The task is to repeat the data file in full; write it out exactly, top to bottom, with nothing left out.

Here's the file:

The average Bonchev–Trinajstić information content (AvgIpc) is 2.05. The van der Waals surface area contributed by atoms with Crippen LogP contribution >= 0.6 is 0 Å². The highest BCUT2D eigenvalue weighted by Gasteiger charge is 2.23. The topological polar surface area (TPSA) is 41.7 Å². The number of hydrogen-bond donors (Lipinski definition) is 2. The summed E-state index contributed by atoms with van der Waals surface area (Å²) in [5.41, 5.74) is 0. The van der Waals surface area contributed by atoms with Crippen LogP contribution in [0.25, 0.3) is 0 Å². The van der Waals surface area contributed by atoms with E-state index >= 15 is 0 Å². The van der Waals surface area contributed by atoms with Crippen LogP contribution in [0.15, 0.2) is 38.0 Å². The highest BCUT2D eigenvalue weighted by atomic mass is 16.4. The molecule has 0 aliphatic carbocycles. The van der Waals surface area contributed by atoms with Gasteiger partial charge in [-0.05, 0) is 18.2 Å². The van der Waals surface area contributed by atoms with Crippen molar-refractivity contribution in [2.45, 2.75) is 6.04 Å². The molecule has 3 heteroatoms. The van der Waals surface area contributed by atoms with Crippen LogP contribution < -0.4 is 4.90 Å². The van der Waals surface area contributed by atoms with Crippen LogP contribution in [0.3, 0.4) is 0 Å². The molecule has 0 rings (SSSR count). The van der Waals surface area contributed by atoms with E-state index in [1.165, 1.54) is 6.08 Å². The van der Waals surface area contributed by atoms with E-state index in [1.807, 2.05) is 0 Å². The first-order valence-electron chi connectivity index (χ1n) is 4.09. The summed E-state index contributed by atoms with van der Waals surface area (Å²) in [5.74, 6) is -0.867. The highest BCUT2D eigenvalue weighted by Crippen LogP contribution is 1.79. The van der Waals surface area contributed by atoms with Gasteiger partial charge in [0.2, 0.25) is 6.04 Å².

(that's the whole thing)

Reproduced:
The average Bonchev–Trinajstić information content (AvgIpc) is 2.05. The van der Waals surface area contributed by atoms with Crippen LogP contribution >= 0.6 is 0 Å². The highest BCUT2D eigenvalue weighted by Gasteiger charge is 2.23. The topological polar surface area (TPSA) is 41.7 Å². The number of hydrogen-bond donors (Lipinski definition) is 2. The summed E-state index contributed by atoms with van der Waals surface area (Å²) in [5.41, 5.74) is 0. The van der Waals surface area contributed by atoms with Crippen LogP contribution in [0.25, 0.3) is 0 Å². The van der Waals surface area contributed by atoms with E-state index >= 15 is 0 Å². The van der Waals surface area contributed by atoms with Crippen LogP contribution in [0.15, 0.2) is 38.0 Å². The highest BCUT2D eigenvalue weighted by atomic mass is 16.4. The molecule has 0 aliphatic carbocycles. The van der Waals surface area contributed by atoms with Gasteiger partial charge in [-0.05, 0) is 18.2 Å². The van der Waals surface area contributed by atoms with Crippen molar-refractivity contribution in [2.45, 2.75) is 6.04 Å². The molecule has 3 heteroatoms. The van der Waals surface area contributed by atoms with Crippen LogP contribution < -0.4 is 4.90 Å². The van der Waals surface area contributed by atoms with Crippen LogP contribution in [0.3, 0.4) is 0 Å². The molecule has 0 rings (SSSR count). The van der Waals surface area contributed by atoms with E-state index in [1.165, 1.54) is 6.08 Å². The van der Waals surface area contributed by atoms with E-state index in [1.807, 2.05) is 0 Å². The first-order valence-electron chi connectivity index (χ1n) is 4.09. The summed E-state index contributed by atoms with van der Waals surface area (Å²) in [5.74, 6) is -0.867. The highest BCUT2D eigenvalue weighted by Crippen LogP contribution is 1.79. The van der Waals surface area contributed by atoms with Gasteiger partial charge in [0.2, 0.25) is 6.04 Å².